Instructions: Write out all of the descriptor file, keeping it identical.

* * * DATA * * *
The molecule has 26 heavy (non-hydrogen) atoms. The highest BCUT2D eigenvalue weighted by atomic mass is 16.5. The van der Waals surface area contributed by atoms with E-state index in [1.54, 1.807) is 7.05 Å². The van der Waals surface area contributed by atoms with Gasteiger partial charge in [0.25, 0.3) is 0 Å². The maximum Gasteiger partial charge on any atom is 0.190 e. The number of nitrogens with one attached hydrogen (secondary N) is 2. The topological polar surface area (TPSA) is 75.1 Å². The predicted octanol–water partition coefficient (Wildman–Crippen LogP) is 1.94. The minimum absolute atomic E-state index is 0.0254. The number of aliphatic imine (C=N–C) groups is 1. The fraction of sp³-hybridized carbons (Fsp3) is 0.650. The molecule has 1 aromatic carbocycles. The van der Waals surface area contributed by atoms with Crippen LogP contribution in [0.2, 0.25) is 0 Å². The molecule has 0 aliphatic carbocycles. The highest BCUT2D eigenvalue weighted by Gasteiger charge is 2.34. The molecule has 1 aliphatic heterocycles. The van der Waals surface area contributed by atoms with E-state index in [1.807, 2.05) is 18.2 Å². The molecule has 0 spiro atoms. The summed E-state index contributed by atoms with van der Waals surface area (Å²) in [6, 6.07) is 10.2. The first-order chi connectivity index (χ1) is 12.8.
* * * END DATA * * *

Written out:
The molecule has 26 heavy (non-hydrogen) atoms. The highest BCUT2D eigenvalue weighted by atomic mass is 16.5. The van der Waals surface area contributed by atoms with E-state index in [1.54, 1.807) is 7.05 Å². The van der Waals surface area contributed by atoms with Gasteiger partial charge in [0.25, 0.3) is 0 Å². The maximum Gasteiger partial charge on any atom is 0.190 e. The number of nitrogens with one attached hydrogen (secondary N) is 2. The topological polar surface area (TPSA) is 75.1 Å². The predicted octanol–water partition coefficient (Wildman–Crippen LogP) is 1.94. The minimum absolute atomic E-state index is 0.0254. The number of aliphatic imine (C=N–C) groups is 1. The fraction of sp³-hybridized carbons (Fsp3) is 0.650. The molecule has 1 aromatic carbocycles. The van der Waals surface area contributed by atoms with Crippen LogP contribution in [0.2, 0.25) is 0 Å². The molecule has 0 aliphatic carbocycles. The highest BCUT2D eigenvalue weighted by Gasteiger charge is 2.34. The molecule has 1 aliphatic heterocycles. The van der Waals surface area contributed by atoms with E-state index in [1.807, 2.05) is 18.2 Å². The molecule has 0 spiro atoms. The summed E-state index contributed by atoms with van der Waals surface area (Å²) in [6, 6.07) is 10.2. The first-order chi connectivity index (χ1) is 12.8.